OHS Canada Magazine

Choosing the right shoe can make all the difference

April 16, 2021
By Maryam Farag
Health & Safety Human Resources Occupational Hygiene Boots Foot Protection Shoes

Skimping on costs, comfort, the wrong move: experts

Protective shoes and boots play a vital role for employees. (igorgeiger/Adobe Stock)

This feature was originally published by MRO magazine, a sister publication to OHS Canada.

Does footwear make a difference on the job? Not everyone thinks about the importance of wearing the right shoes to work.

Many HR people have codified rules in dress code policies, but a good number of companies and employees could benefit from more awareness of why it is important to wear protective and supportive footwear.

Protection is important

Steel toed or protective work shoes play a vital role in protecting front-line workers in manufacturing, industrial, and various maintenance types of jobs. Also, they can be considered a category of personal protective equipment (PPE), and many labour departments have laws about the distribution of PPE to workers.

According to the Ontario Ministry of Labour, Training and Skills Development, in workplaces where regulations under the OHSA require “foot protection appropriate in the circumstances” or “suitable footwear,” employers should conduct a risk assessment to determine the foot protection appropriate in the circumstances or suitable footwear to protect the worker.

“A supervisor has to make sure that workers are wearing appropriate foot protection, so not just foot protection, but foot protection appropriate to circumstance as required by the employer and by the act of regulations.” said Ron Landry, Senior Manager, Provincial Industrial Health and Safety, Ontario Ministry of Labour, Training and Skills Development.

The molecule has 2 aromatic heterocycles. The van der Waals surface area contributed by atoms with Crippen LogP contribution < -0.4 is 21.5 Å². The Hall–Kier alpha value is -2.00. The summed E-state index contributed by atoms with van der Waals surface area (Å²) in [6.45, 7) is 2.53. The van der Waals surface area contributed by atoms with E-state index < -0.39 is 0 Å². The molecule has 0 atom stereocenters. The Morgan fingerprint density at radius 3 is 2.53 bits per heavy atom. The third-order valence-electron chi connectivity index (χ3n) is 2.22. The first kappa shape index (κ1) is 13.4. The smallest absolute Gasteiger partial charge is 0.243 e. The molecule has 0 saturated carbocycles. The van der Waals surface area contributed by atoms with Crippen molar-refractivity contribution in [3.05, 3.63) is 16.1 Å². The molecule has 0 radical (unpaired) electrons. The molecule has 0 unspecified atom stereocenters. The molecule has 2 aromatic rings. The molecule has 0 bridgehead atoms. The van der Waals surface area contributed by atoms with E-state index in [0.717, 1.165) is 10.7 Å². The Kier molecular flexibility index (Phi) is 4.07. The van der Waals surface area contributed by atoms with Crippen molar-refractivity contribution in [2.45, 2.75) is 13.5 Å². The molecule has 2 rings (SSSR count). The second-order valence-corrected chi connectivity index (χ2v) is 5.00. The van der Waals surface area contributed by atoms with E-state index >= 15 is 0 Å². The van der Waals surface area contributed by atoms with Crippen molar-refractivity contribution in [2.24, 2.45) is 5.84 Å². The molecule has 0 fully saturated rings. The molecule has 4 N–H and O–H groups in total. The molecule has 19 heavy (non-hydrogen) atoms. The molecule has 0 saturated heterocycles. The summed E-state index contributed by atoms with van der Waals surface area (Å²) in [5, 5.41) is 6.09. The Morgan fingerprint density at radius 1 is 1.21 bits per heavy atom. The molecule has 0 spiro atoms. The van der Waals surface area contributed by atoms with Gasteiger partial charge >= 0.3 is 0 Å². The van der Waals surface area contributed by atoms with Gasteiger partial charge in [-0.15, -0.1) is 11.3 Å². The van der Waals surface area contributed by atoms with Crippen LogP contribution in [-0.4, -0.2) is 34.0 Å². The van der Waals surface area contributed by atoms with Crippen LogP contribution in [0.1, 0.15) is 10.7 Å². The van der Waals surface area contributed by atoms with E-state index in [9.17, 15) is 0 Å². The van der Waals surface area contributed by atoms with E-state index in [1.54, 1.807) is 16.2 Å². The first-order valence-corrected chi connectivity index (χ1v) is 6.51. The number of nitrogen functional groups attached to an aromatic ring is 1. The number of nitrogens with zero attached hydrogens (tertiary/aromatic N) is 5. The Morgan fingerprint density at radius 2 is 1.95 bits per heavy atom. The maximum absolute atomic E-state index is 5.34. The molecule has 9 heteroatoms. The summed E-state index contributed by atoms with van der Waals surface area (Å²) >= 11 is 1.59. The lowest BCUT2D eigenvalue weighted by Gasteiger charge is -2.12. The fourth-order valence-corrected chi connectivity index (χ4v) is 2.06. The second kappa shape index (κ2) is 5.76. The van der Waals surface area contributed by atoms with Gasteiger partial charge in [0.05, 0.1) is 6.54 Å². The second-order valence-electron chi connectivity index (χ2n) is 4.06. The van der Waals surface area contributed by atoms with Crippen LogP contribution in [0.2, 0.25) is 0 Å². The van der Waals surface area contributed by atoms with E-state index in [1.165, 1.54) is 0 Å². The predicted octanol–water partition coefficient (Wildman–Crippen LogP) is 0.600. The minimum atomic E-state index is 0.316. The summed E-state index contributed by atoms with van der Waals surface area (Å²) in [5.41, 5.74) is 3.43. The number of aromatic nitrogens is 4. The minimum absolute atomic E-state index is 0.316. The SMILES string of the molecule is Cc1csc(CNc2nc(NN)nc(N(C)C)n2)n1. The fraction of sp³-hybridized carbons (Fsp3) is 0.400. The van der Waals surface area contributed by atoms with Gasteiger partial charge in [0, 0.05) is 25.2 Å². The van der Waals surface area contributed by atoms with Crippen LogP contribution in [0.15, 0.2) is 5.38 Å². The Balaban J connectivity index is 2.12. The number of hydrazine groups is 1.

Foot protection still No. 1, even as fashion improves

Comfort pays off

Wearing the wrong shoes can result in numerous health conditions. According to the Canadian Centre for Occupational Health and Safety (CCOHS), some foot problems are so common that they can occur in any workplace and under any working conditions, such as: severely aching feet, blisters, calluses, corns, rheumatism, arthritis, malformations of toes, fallen arches (flat feet), bunions and sprains.

The common causes of these foot problems are long periods of standing, hard flooring, and poorly fitted footwear; pointed shoes, lack of arch support, and too loose or too tight footwear.

“You can even have hazards of injury to the foot without any machinery or equipment being present,” said Landry. “For example, if you’re in a warehouse stocking shelves and using power equipment to move things around, or even pump carts to move things around.”

In general, people tend to get sore and tired when wearing shoes that are uncomfortable and spending long hours standing or walking in a workspace. Therefore, promoting the use of comfortable footwear can help with productivity and general wellness.

Choosing sensible shoes

Another area in which footwear is important is in supporting balance and mobility. Workers may decide to skimp on shoe costs and wear the wrong shoes, which can cause them to slip, trip, stub their toes or even sprain ankles because of a lack of friction.

“If the right footwear isn’t selected, or the safety footwear isn’t worn properly, there may be an increased risk of injury from impact repression, puncture, electricity and ankle injury,” said Riane Marrs, Occupational Health and Safety Specialist, CCOHS. “It is really important to conduct a hazard workplace assessment of the activities in the workplace and choose footwear that will provide protection.”

Marrs added that employers are required to make sure that any machinery provided in the workplace is safe and in good operating condition, which should include preventative maintenance that align with the manufacturer recommendations, and they are also required to train employees and instruct them on the safe-use of the machinery.

Finally, the right pair of safety shoes helps factory workers to stay on their feet. Not to mention that there are many resources for organizations who are looking to implement a protective footwear program in their workplace, and this includes referring to the Canadian Standards Association’s section about protective footwear.


Stories continue below

Print this page

Related Stories